I spent the first 25 years of my life in Philadelphia. Kind of “around” Philadelphia, really, since we mostly lived in the various suburbs surrounding the City.
The 50s and 60s were a great time to be a kid. And, while I guess most people look back on their childhoods with a certain amount of nostalgia, I truly think those years were a sort of “golden age” for kids. The post WWII years were a period of optimism. The economy allowed for parents to provide for their kids, the fight for Civil Rights allowed us to believe that there was a better tomorrow to come. People believed in science and progress. Our generation, while caught up in fear of a nuclear war and the very real prospect of our brothers going off to fight the real war in Vietnam, also stood up to speak out against those things.
We lived through the tragedies of of the assassinations of JFK, Martin Luther King and RFK, but we still held on to our beliefs that we could create a better world (although I do still find it very hard to not wonder about what might have been had those tragedies not occurred).
As the 60s turned into the 70s and I forged my own path, I joined MENSA in an attempt to no longer pretend I wasn’t smart; something that women often felt they had to hide back then. I dabbled in the fads of the day, such as studying parapsychology. I “saw” a new future for myself far from Philadelphia on the beaches of California.
One day, I woke up and just knew that the time had come for me to go west young woman! I felt that if I made such a move, my future would be brighter. When I called my mother to tell her my plan, she decided she was also ready to seek out greener pastures, so we prepared our move together.
As the date of our departure approached, something odd happened! I noticed that the day after we were to leave Philly, the national representative of French MENSA was due to visit the local group. I didn’t know why, but the thought of not meeting him filled me with sadness. However plans had been made, and they couldn’t be changed. We drove away from my hometown, headed west for adventure and a surprise encounter that would change my life forever!
My mother and I, along with two other friends, set off in our mini-convoy of two cars on our California road trip. The idea was to get to L.A., then Mom was moving south to San Diego and my friend Nancy and I were going to find a place in L.A.
When I think about it now, I realize how naive we were! We didn’t have jobs, we had nowhere to live and I had never even visited California! But, it seemed like a good idea at the time!
The trip to California was filled with adventures that, when I remember them today, rather horrify me! I guess I was much more daring in my 20s, but I have no idea what Mom’s excuse was! I suppose we are lucky that there isn’t a podcast about us and our “mysterious” disappearance! Perhaps times were simpler then, too? Despite it all, we survived and I will write about it all at another time. This is a place for other stories.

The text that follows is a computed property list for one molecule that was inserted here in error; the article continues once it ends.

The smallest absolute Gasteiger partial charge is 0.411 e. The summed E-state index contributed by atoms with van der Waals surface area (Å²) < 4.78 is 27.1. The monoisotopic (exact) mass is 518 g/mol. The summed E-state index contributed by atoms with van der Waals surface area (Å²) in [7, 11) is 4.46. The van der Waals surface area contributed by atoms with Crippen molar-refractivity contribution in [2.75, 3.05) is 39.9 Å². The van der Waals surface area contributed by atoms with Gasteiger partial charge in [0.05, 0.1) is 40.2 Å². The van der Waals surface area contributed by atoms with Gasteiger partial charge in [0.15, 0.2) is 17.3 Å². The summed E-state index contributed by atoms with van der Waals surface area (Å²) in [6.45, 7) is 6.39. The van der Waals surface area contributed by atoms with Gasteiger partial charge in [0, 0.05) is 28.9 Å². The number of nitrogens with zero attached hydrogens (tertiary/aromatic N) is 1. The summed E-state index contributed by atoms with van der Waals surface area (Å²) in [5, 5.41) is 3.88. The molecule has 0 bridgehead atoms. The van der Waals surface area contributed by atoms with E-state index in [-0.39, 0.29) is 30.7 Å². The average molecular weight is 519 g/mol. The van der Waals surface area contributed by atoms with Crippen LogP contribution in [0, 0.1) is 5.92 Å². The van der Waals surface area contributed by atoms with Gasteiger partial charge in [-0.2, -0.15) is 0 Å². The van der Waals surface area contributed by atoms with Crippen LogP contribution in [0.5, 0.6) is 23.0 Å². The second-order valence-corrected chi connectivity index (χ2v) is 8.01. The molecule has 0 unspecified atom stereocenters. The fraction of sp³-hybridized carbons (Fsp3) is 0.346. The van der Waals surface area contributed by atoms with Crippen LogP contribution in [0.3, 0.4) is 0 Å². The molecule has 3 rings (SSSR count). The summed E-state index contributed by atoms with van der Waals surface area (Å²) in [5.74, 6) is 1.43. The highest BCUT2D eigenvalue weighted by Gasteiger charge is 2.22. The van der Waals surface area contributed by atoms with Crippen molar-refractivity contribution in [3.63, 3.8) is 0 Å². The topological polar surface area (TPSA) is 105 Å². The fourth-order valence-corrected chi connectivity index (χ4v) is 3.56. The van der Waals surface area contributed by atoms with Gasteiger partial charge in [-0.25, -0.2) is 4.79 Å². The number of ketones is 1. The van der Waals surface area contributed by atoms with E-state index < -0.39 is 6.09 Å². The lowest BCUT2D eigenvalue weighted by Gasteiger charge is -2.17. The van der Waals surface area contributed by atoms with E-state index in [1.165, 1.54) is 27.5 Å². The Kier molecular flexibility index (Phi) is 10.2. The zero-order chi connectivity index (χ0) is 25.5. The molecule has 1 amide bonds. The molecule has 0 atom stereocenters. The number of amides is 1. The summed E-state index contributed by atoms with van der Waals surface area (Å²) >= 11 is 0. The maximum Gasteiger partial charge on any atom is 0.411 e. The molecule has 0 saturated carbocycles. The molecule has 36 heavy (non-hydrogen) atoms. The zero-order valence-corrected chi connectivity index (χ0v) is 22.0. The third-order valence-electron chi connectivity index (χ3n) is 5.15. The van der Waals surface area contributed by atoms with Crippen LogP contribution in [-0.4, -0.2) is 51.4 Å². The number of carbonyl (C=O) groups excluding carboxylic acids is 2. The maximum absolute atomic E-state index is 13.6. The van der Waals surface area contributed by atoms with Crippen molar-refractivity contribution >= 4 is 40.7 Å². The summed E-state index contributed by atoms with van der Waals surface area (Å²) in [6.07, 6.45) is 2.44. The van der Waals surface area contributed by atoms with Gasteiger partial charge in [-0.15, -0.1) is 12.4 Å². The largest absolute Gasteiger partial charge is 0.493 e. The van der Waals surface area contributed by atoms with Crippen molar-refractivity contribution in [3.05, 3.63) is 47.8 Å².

My first day in California included a trip to the beach. I had never seen so many pretty people in my life! All the wannabe actors and actresses who had moved to Hollywood but never made it had clearly married and had gorgeous children. I felt like hiding in a closet. Luckily, I got over it.
A couple of weeks after arriving, there was MENSA’s annual national gathering in San Diego. Of course I planned to attend. My mother (who was also in MENSA) told me that the French guy I’d wanted to meet in Philadelphia was going to be there. She pointed out a middle-aged man, and I felt very disappointed. But not half-an-hour later, a VERY cute guy my age walked up to me and said, “My name is Jean-Marc Lofficier and your friends in Philadelphia told me to look for you.” It was quite literally love at first sight, and we’ve been together ever since. I always like to say that JM and I never actually went on a date, we were just “together” from the moment we met!
Those first few weeks introduced me to what would, eventually, become a career. JM was working as a freelancer for a French film magazine called L’Ecran Fantastique, and part of his goal during his visit was to interview various filmmakers for eventual magazine articles. I had never done anything like that before, and we discovered that we made a great team. We interviewed Ralph Bakshi, Robert Bloch and Robert Wise. Star Trek: The Motion Picture had just been green lit, and we were amongst the first journalists to get a “scoop” interview about it! Those were heady times for a girl from Philadelphia!
At the time, our being together seemed impossible. JM was only on vacation, after all, and although things were much looser back then, you still needed to get a visa to be able to stay in the U.S. Luckily, JM was able to find a job with Credit Lyonnais, who sent him back to the L.A. office, visa in hand. I was lucky that, after JM came back, I was able to continue to work on doing interviews for our various magazine employers while he worked at the bank. I would bring the tapes of the interviews home, transcribe the tapes and we’d write the articles together. Back then, there were no personal computers, so I would hand write things on a tablet, then we’d type it on an electric typewriter. I remember how excited we were to be able to get an IBM Selectric at one point!
In 1980 we stopped off in London on our way back from a visit to Paris. We met the wonderful Terrance Dicks to do an interview for a large article JM was writing about Doctor Who. We became fast friends with Terrance and his family, and Terrance suggested we do a programme guide to the series, as an update to an earlier, less complete book he had done years before. That book, The Doctor Who Programme Guide, became a major stepping stone in our career.